Energy Use and Emissions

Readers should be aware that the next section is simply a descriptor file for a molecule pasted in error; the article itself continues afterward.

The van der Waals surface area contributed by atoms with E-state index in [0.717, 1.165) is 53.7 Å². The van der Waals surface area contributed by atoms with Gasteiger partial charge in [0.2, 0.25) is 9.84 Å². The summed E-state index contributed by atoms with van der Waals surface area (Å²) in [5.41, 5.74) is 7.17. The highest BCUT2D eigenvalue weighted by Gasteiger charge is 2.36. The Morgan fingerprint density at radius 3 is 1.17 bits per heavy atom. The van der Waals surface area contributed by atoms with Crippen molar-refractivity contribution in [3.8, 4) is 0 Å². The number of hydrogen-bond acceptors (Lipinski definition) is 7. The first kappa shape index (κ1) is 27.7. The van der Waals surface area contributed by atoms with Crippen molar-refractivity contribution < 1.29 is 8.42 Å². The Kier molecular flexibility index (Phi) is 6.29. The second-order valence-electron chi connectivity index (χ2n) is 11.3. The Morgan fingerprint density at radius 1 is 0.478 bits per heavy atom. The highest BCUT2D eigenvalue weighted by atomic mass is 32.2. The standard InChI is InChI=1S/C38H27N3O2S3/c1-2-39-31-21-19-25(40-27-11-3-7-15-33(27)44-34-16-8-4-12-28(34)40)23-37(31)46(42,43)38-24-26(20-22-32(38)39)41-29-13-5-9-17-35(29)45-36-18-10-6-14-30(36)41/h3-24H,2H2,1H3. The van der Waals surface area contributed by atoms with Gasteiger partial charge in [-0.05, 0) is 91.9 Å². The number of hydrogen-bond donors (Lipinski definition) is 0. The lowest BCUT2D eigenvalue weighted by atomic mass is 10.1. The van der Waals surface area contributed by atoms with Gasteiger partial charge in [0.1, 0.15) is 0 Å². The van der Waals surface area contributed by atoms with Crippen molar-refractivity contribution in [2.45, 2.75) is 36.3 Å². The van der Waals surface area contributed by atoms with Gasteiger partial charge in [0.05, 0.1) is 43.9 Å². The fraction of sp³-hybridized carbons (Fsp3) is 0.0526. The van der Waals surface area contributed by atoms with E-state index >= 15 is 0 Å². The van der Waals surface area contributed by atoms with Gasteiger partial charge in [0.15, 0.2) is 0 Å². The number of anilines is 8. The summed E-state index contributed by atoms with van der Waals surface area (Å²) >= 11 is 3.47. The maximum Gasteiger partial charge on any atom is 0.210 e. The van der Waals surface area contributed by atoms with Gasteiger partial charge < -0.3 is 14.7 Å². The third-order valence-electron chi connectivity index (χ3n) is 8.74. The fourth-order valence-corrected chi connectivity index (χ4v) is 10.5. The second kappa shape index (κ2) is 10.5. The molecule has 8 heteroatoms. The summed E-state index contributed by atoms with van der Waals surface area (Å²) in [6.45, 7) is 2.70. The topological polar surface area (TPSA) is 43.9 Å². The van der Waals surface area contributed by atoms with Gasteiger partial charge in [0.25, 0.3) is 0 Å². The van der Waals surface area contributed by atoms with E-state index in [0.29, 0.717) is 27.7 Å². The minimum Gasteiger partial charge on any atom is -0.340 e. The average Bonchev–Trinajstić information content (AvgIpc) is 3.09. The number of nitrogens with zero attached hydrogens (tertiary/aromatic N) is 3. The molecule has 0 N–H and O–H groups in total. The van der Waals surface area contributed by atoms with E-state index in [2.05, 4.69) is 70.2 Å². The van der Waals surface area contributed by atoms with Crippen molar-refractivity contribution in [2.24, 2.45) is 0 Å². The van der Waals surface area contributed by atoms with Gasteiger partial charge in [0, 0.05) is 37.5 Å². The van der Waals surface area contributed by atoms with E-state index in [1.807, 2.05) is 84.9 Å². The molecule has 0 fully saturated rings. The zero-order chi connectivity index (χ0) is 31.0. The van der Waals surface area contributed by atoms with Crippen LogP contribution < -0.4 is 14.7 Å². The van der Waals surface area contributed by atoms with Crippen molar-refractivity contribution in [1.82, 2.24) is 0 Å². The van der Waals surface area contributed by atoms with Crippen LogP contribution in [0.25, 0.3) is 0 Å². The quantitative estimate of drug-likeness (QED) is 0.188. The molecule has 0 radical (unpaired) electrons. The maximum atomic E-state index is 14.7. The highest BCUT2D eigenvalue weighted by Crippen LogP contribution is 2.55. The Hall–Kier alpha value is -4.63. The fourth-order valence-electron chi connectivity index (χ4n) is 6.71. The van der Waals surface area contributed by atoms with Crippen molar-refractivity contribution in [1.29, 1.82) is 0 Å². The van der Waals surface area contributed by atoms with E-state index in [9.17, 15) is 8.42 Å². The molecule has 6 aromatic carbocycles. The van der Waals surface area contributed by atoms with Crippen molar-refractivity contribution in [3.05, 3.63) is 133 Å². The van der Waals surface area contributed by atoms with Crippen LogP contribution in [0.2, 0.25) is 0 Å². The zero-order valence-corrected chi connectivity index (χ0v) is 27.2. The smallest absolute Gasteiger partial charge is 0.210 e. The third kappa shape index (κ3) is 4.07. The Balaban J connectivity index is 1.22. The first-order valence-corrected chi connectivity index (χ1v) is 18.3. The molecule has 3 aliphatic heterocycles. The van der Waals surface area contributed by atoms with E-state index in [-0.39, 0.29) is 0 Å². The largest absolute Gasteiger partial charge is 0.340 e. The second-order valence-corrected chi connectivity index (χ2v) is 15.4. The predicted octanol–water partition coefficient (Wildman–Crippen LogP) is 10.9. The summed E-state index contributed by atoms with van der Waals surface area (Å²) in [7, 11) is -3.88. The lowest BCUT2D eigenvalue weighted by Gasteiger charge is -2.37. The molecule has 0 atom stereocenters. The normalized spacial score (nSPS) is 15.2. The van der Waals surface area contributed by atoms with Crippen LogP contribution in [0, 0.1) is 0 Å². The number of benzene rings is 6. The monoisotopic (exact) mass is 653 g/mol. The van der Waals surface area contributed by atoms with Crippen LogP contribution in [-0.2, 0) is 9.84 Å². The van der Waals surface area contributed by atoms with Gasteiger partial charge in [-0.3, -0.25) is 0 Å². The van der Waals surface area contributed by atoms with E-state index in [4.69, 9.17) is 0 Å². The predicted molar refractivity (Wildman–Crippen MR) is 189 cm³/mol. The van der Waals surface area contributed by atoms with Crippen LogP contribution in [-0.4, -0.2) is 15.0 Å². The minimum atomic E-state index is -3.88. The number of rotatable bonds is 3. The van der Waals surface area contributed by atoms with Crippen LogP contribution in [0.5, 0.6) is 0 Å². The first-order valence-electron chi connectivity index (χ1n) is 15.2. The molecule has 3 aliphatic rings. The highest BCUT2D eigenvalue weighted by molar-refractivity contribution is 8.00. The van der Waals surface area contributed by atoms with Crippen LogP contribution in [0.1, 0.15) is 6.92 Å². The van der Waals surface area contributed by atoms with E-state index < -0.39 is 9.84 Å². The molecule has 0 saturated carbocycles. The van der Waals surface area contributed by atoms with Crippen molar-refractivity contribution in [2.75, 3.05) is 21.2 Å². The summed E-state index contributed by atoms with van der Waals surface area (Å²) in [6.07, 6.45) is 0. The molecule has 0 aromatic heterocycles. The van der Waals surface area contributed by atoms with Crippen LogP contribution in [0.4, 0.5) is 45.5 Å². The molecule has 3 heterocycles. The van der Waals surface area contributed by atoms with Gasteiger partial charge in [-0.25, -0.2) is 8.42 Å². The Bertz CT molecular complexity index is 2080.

The burning of fossil fuel is the primary source of carbon dioxide, the main greenhouse gas, creating a strong relationship between the quantity of energy use and the resultant carbon dioxide emissions. As a result, most climate change policy is about either decarbonizing the sources of energy, particularly electricity or demand reduction, so less is consumed. Where the latter is the focus, there are good synergies with the reduction of fuel poverty. Increasingly, as there is a move towards very low-energy homes, there is also a need to ensure that fuel-poor households have access to micro-generation technologies, particularly where these will save them money or even earn them income. There is a strong focus on the residential sector in climate change policies because it is a substantial source of emissions, is relatively well understood and could, therefore, be a relatively quick source of savings. The question for this chapter to examine is the ways in which there can be good synergies between policies on fuel poverty and those on climate change and the extent to which awkward conflicts can be avoided.